WATCH: The twin bombings were caught by security cameras at a Sufi shrine in Lahore.
Police and other security personnel are patrolling many key points of Lahore today over fears of new extremist attacks.
Security is particularly high at mosques, where crowds will gather for weekly prayers in the city.
The clampdown comes a day after two suicide bombers killed more than 40 people and wounded another 120 in an attack on a religious site extremists consider un-Islamic.
The attack targeted worshippers as they gathered in large numbers at the white marble mausoleum of a Sufi saint, Data Gunj Bakhsh.
One suicide bomber detonated his explosives in a big underground room where visitors sleep and wash before praying. The second blew himself up minutes later in an outdoor yard as people fled the first attack.
"There was chaos everywhere when this blast occurred," one survivor, Jamshed, told Reuters. "No one was there to help. Everyone was running to save their own lives. Some people ran out of gates, some ran toward the female portion of the shrine. Everyone was trying to save their own lives. No one was helping anyone. I saw many dead bodies in a pool of blood in the courtyard."
The shrine's caretaker, Mian Mohammad Munir, said there were at least 2,000 to 2,500 people in the shrine when the twin attacks took place.
A member of the shrine's volunteer security force intercepted one of the attackers but was unable to keep him from detonating his explosives-filled vest.
"These people don't have this written on their foreheads [that they are terrorists]," said Hajji Mohammad Ishaque, an eyewitness from the shrine administration. "One of our volunteers tried hard [to catch one attacker]. The cameras have the record. He attempted to catch him. One [of our colleagues] lost his life. Look, whatever you do, the one who has strapped bombs to his body is determined to die."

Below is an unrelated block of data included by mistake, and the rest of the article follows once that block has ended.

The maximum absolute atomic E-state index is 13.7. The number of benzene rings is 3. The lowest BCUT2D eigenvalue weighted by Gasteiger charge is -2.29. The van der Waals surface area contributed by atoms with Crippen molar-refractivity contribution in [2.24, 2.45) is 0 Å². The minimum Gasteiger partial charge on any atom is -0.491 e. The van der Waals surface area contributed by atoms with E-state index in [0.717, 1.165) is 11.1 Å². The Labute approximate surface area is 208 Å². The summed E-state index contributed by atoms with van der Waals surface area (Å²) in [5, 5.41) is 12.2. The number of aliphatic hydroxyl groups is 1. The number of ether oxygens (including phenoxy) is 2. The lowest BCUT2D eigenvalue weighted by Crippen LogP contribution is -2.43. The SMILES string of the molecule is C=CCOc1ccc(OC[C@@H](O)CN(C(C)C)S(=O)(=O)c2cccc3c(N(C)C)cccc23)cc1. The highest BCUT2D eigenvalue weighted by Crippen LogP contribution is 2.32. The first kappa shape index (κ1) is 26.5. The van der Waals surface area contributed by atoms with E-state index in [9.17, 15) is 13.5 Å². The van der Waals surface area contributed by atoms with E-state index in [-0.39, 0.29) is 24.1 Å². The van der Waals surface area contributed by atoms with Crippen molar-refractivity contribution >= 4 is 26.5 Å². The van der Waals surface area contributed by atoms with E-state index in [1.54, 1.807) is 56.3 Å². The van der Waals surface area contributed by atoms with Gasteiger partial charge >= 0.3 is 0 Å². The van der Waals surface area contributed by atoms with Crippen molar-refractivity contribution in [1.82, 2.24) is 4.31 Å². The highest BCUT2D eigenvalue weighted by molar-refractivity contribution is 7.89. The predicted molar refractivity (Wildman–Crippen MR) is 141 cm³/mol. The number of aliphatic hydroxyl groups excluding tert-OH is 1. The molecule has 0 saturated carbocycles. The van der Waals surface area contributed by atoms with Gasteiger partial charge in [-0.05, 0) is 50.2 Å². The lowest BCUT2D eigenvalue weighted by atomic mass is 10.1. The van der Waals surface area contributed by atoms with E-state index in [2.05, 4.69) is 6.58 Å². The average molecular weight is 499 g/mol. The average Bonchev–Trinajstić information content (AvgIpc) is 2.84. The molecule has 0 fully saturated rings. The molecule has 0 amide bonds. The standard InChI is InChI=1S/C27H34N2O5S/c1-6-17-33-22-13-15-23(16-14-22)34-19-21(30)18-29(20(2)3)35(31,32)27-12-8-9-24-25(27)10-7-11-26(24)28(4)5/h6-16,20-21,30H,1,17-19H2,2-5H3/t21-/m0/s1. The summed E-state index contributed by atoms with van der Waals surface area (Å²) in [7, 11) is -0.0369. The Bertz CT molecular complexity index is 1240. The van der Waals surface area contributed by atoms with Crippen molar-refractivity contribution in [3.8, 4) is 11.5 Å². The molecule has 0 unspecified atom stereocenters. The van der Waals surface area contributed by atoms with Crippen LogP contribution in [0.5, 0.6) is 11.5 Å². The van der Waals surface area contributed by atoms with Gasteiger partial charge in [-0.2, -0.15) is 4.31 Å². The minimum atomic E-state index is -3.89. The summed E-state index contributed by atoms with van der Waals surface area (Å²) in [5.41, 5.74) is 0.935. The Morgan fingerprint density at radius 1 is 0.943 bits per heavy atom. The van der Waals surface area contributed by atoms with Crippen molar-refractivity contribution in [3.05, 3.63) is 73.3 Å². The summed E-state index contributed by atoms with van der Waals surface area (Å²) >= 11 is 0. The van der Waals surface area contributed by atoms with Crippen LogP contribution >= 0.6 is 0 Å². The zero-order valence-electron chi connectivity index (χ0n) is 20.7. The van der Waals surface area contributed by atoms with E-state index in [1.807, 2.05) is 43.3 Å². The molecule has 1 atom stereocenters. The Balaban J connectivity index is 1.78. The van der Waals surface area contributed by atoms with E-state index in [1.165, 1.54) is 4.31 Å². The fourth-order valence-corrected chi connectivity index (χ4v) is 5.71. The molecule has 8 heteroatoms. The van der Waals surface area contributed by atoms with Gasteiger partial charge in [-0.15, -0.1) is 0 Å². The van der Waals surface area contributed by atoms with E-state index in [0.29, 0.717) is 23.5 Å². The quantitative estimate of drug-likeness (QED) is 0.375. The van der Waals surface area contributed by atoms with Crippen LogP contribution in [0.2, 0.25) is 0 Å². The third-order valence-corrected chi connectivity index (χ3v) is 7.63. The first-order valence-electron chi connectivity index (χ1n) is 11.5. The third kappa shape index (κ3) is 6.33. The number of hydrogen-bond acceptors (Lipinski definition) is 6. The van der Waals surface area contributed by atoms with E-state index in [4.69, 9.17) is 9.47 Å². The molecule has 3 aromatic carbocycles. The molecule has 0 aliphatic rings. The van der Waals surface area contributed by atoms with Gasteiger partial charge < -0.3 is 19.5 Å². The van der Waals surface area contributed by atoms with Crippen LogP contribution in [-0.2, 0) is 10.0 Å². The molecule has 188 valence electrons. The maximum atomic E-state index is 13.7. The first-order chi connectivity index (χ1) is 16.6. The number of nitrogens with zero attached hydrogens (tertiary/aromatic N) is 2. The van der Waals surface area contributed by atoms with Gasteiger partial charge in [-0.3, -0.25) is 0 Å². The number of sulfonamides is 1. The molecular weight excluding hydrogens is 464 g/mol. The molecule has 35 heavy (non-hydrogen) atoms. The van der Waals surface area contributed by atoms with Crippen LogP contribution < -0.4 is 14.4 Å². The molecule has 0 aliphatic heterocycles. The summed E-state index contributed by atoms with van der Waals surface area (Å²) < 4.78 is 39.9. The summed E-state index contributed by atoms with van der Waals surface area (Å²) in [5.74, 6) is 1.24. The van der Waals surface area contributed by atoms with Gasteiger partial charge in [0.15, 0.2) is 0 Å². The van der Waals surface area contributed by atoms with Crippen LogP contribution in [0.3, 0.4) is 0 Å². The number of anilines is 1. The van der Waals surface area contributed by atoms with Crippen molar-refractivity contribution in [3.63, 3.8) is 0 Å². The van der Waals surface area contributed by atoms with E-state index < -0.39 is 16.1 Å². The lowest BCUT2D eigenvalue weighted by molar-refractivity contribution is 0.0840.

Today, some returned to the shrine to pray for those killed or wounded the day before.
Muslim Sects Targeted
No group has claimed responsibility for the attack but blame has focused on extremist groups with links to the Taliban and Al-Qaeda.
Extremist groups have killed some 265 people in Lahore in nine attacks since March of last year. Many of the attacks have targeted Muslim sects that radical groups brand heretical.
Sufisim is a mystical movement that includes both Sunni and Shi'a members and spreads its message of Islam through music, poetry, and dancing. Extremist groups with beliefs close to those of the Sunni fundamentalist Taliban consider music and dancing irreligious.
The July 1 attack on the Sufi shrine comes just weeks after suicide bombers and gunmen hit two prayer halls of another sect that extremist consider non-Islamic: the Ahmadis. The May 28 attacks killed 82 worshippers.
Pakistani authorities condemned the July 1 bombings as trying to intimidate mainstream Muslims and destroy religious tolerance in the country.
A spokeswoman for President Asif Ali Zardari, Farahnaz Ispahani, said "this sickening poison of extremism will be driven out of our nation and we will not be cowed."
Both the United States and the UN also condemned the attacks.
In a statement, U.S. Secretary of State Hillary Clinton said, “The extremists have shown that they respect neither human dignity nor the fundamental religious values of Pakistani society.”
A spokesperson for UN Secretary General Ban Ki-moon called the attacks “particularly vicious” for targeting a crowded place of worship.
Lahore, the capital of Punjab Province, is the cultural hub of Pakistan and home to many top figures in the country's military and business elite. It has become a frequent target for radical groups waging war on Pakistan's establishment in a loose alliance with Taliban militants in the northwest tribal areas.
The attacks, which include bombings of markets and even an assault on Sri Lanka's visiting cricket team in March 2009, have increased as the Pakistani Army undertakes a U.S.-backed campaign to destroy militant strongholds in the tribal areas.
The extremist groups operating in Punjab – Pakistan's wealthiest and most populous province – are widely referred to as the "Punjabi Taliban" due to their links with Taliban groups in the tribal areas and Afghanistan. Many were started with government support in the 1980s and '90s to fight the Soviets in Afghanistan but were later banned for causing unrest in Pakistan.
written by Charles Recknagel, with agency reports